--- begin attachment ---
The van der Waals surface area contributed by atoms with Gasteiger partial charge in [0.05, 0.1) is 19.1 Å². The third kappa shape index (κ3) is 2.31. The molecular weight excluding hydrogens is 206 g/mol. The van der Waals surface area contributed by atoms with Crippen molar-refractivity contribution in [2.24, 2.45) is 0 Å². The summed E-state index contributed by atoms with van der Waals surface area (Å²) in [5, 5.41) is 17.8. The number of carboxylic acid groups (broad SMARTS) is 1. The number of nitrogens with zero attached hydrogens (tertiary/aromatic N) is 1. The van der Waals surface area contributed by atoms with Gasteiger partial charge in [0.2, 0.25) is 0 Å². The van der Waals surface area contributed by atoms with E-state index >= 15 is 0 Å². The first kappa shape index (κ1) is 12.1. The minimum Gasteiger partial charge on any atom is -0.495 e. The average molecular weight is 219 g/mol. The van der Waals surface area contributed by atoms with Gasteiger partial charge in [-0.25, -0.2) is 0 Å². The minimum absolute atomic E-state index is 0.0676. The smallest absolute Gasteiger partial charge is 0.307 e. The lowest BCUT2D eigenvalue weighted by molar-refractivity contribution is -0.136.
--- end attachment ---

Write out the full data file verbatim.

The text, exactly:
The van der Waals surface area contributed by atoms with Gasteiger partial charge in [0.05, 0.1) is 19.1 Å². The third kappa shape index (κ3) is 2.31. The molecular weight excluding hydrogens is 206 g/mol. The van der Waals surface area contributed by atoms with Crippen molar-refractivity contribution in [2.24, 2.45) is 0 Å². The summed E-state index contributed by atoms with van der Waals surface area (Å²) in [5, 5.41) is 17.8. The number of carboxylic acid groups (broad SMARTS) is 1. The number of nitrogens with zero attached hydrogens (tertiary/aromatic N) is 1. The van der Waals surface area contributed by atoms with Gasteiger partial charge in [0.2, 0.25) is 0 Å². The van der Waals surface area contributed by atoms with E-state index >= 15 is 0 Å². The first kappa shape index (κ1) is 12.1. The minimum Gasteiger partial charge on any atom is -0.495 e. The average molecular weight is 219 g/mol. The van der Waals surface area contributed by atoms with Gasteiger partial charge in [-0.25, -0.2) is 0 Å². The minimum absolute atomic E-state index is 0.0676. The smallest absolute Gasteiger partial charge is 0.307 e. The lowest BCUT2D eigenvalue weighted by molar-refractivity contribution is -0.136.